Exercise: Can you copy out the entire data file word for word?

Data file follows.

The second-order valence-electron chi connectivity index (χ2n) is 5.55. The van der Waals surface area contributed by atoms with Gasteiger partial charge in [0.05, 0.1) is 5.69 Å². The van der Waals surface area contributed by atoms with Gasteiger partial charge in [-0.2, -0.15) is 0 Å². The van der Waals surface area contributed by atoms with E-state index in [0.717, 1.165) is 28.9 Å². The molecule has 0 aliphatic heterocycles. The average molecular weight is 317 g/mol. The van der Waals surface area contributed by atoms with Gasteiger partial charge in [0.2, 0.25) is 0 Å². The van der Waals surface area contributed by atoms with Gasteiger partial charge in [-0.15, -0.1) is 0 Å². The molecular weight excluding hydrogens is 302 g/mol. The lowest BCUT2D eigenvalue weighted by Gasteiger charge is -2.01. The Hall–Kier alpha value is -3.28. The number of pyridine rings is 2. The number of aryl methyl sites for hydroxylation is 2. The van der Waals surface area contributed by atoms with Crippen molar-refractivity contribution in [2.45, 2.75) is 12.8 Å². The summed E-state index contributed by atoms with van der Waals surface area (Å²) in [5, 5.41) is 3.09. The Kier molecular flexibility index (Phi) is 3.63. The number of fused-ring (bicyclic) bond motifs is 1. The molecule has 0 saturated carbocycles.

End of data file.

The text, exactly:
The second-order valence-electron chi connectivity index (χ2n) is 5.55. The van der Waals surface area contributed by atoms with Gasteiger partial charge in [0.05, 0.1) is 5.69 Å². The van der Waals surface area contributed by atoms with Gasteiger partial charge in [-0.2, -0.15) is 0 Å². The van der Waals surface area contributed by atoms with E-state index in [0.717, 1.165) is 28.9 Å². The molecule has 0 aliphatic heterocycles. The average molecular weight is 317 g/mol. The van der Waals surface area contributed by atoms with Gasteiger partial charge in [0.2, 0.25) is 0 Å². The van der Waals surface area contributed by atoms with Gasteiger partial charge in [-0.15, -0.1) is 0 Å². The molecular weight excluding hydrogens is 302 g/mol. The lowest BCUT2D eigenvalue weighted by Gasteiger charge is -2.01. The Hall–Kier alpha value is -3.28. The number of pyridine rings is 2. The number of aryl methyl sites for hydroxylation is 2. The van der Waals surface area contributed by atoms with Crippen molar-refractivity contribution in [2.45, 2.75) is 12.8 Å². The summed E-state index contributed by atoms with van der Waals surface area (Å²) in [5, 5.41) is 3.09. The Kier molecular flexibility index (Phi) is 3.63. The number of fused-ring (bicyclic) bond motifs is 1. The molecule has 0 saturated carbocycles.